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International Student Seun Johnson Earns Master’s Degree and New Career at Intuit

Oluwaseun “Seun” Johnson is graduating this month from UA Little Rock with a master’s degree in information science and a new career at Intuit, Inc.
Oluwaseun “Seun” Johnson is graduating this month from UA Little Rock with a master’s degree in information science and a new career at Intuit, Inc.

After traveling from Nigeria to earn a graduate degree at the University of Arkansas at Little Rock, Oluwaseun “Seun” Johnson is graduating this month with a master’s degree in information science and a new career at Intuit, Inc. 

Johnson will begin his new job as a software engineer with Intuit in June and will be moving to Mountain View, California, where the company’s headquarters are located, later this year.

“I feel happy that I am graduating,” Johnson said. “When I look back to when I first came to UA Little Rock, I feel like I’ve achieved a lot. I have a good portfolio and a new job, and I am happy.”

A native of Lagos, Nigeria, Johnson received his bachelor’s degree in industrial physics and applied geophysics from Covenant University in Nigeria. He learned about UA Little Rock through a friend who was studying abroad. At the time, Johnson was working as a data scientist for Petrodata Management Services Limited in Lagos and has a background in data mining, data visualization, and software development.

“My friend told me about UA Little Rock and all the opportunities here, and I thought I could be a good fit for the Information Science Program,” Johnson said. “I found Dr. Nitin Agarwal in the Information Science department, and I told him about my interests and showed him what I was working on.”

Johnson moved to Little Rock in 2019 and has put his skills to work at COSMOS (Collaboratorium for Social Media and Online Behavioral Studies) with Dr. Agarwal, Maulden-Entergy Endowed Chair and Distinguished Professor of Information Science, who said he is extremely proud of Johnson’s accomplishments.

“Despite the unique challenges presented by COVID-19, our students continue to demonstrate resolve and resilience,” Agarwal said. “Our students come from different parts of the world. Many belong to minority and underrepresented groups in STEM disciplines – a cause that COSMOS champions and celebrates. They join COSMOS to hone their skills, develop solutions for real-world problems that contribute to social good and innovation, and transform into thought leaders.”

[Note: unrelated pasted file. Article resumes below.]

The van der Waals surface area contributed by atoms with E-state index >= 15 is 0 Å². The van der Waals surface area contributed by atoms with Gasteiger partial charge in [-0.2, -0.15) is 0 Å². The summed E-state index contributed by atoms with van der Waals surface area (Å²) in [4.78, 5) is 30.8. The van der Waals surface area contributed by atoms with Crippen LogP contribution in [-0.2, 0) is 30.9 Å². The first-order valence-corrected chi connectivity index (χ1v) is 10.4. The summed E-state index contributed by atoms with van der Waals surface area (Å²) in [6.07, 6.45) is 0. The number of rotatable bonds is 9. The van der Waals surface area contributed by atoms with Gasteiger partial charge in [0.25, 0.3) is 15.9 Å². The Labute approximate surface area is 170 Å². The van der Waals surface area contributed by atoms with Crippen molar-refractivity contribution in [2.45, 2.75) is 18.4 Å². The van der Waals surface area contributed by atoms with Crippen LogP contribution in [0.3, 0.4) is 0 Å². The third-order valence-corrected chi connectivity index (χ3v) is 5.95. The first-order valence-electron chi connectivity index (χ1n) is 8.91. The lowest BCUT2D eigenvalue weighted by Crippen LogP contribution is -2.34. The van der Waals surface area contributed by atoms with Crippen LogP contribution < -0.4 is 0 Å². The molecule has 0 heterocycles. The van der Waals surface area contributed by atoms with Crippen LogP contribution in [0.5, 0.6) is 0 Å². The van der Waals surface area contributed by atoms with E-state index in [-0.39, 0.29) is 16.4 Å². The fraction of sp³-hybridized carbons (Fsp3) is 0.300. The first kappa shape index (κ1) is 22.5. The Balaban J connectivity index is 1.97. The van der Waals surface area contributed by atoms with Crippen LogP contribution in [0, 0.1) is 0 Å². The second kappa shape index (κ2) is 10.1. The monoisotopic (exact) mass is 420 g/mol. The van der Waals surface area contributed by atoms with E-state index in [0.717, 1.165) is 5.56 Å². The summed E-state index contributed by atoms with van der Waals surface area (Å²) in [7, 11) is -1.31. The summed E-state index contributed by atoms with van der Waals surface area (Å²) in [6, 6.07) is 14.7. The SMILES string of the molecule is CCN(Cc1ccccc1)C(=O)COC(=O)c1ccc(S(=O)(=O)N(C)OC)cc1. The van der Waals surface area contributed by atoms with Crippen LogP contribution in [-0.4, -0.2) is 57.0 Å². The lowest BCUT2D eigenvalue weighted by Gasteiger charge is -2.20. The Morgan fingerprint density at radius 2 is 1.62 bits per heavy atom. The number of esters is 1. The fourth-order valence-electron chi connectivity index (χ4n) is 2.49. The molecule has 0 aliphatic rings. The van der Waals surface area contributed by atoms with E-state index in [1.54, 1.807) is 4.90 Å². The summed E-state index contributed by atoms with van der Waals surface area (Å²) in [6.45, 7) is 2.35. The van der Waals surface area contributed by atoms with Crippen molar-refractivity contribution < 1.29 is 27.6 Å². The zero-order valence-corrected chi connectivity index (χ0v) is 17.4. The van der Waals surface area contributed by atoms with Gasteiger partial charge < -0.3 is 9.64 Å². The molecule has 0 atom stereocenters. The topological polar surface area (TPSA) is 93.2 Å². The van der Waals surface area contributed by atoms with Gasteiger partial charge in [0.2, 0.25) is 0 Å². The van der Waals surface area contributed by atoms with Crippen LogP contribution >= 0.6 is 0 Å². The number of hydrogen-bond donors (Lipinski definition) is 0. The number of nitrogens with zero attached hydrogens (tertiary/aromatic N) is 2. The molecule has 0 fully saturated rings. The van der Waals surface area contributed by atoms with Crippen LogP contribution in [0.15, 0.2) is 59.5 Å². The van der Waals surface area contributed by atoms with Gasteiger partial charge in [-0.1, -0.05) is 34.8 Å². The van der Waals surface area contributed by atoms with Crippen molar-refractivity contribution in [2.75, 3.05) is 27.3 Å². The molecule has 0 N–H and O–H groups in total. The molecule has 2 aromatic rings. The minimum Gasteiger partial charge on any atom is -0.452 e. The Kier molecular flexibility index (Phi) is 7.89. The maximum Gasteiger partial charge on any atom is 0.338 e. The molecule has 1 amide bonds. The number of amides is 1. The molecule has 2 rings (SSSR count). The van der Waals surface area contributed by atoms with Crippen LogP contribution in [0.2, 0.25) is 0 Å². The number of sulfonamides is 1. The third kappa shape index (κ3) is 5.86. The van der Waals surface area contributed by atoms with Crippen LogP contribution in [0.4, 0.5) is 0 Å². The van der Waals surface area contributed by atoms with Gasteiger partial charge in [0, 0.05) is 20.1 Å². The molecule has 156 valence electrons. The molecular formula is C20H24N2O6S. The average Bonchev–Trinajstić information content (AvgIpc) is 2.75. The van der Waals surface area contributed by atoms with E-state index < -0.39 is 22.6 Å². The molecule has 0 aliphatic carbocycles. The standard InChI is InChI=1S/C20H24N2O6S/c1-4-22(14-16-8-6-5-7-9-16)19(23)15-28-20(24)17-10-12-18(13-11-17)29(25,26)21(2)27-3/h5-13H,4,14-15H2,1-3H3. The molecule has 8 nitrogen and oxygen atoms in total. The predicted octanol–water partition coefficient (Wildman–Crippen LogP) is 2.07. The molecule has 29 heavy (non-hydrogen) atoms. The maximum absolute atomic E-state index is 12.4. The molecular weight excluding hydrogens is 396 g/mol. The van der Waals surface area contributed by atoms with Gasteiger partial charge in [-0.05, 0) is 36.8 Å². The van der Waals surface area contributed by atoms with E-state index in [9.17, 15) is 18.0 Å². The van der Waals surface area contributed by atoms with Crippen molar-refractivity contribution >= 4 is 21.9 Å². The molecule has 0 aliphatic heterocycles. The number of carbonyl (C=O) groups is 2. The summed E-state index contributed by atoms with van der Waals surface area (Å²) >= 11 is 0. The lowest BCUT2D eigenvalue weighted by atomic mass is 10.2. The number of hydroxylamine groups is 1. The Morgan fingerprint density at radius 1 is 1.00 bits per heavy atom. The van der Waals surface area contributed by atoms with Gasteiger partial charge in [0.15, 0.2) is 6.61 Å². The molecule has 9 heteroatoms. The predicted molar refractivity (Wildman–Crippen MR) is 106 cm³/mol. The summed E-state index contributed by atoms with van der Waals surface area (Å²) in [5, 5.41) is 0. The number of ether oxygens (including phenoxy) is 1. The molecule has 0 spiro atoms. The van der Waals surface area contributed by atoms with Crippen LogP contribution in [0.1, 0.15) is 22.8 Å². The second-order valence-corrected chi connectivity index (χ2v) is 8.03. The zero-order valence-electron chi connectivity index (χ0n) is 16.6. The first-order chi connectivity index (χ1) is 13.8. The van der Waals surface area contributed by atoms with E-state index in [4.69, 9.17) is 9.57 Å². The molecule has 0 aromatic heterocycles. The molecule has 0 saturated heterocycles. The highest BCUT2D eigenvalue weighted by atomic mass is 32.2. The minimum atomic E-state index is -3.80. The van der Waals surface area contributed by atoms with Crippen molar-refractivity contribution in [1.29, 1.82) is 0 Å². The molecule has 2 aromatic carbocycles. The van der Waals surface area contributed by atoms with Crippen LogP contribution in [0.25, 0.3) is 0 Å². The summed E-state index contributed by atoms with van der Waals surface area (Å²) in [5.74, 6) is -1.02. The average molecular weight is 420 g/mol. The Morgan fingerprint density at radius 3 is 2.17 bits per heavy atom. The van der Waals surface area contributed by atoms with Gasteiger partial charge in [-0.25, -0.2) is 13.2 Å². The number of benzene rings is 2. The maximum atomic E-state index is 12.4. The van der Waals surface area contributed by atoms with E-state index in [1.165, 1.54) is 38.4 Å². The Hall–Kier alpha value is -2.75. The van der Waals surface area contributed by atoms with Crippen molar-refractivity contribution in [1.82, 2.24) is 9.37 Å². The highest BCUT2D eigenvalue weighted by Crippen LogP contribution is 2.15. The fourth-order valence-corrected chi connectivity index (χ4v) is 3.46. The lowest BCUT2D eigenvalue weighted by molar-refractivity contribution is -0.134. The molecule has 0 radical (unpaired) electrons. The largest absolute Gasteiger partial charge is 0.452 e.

At COSMOS, Johnson worked as one of the lead developers of the Blogtrackers tool that helps COSMOS conduct discourse analysis and event analysis on blogs, including assessment of misinformation and fake news.

“The COSMOS team gave me the opportunity to learn new things and to build myself as a software engineer,” he said. “I enjoyed meeting new people in Little Rock and learning things from new people all over the world.” 

Last year, Johnson was one of three students selected for the third annual Grad Cohort for Underrepresented Minorities and Persons with Disabilities Workshop by the Computing Research Association. The prestigious workshop brings together students and industry professionals from around the country to prepare graduate students for careers in the computer science industry.

During summer 2020, Johnson worked as a data science intern at Windstream Holdings. He created an automated workflow for text mapping/cross referencing for data migration and created an automated workflow for tracking and updating projects using Python.

Johnson recently completed his master’s project, “Optimizing Data Ingestion and Retrieval for Narrative Analysis Using Parallel Pools and Elastic Research.” The project solves the problem of slow data ingestion and retrieval for the narrative analysis page on the Blogtrackers web application. 

“When storing big data on any storage platform, it is not unusual to encounter performance issues as the ingested data can dramatically impact the performance and usefulness of a data lake,” he said. “A proper data ingestion mechanism should optimize storage for analytic performance, which is often best done upon ingestion. This process will also avoid data loss and redundancies when processing streams of data.”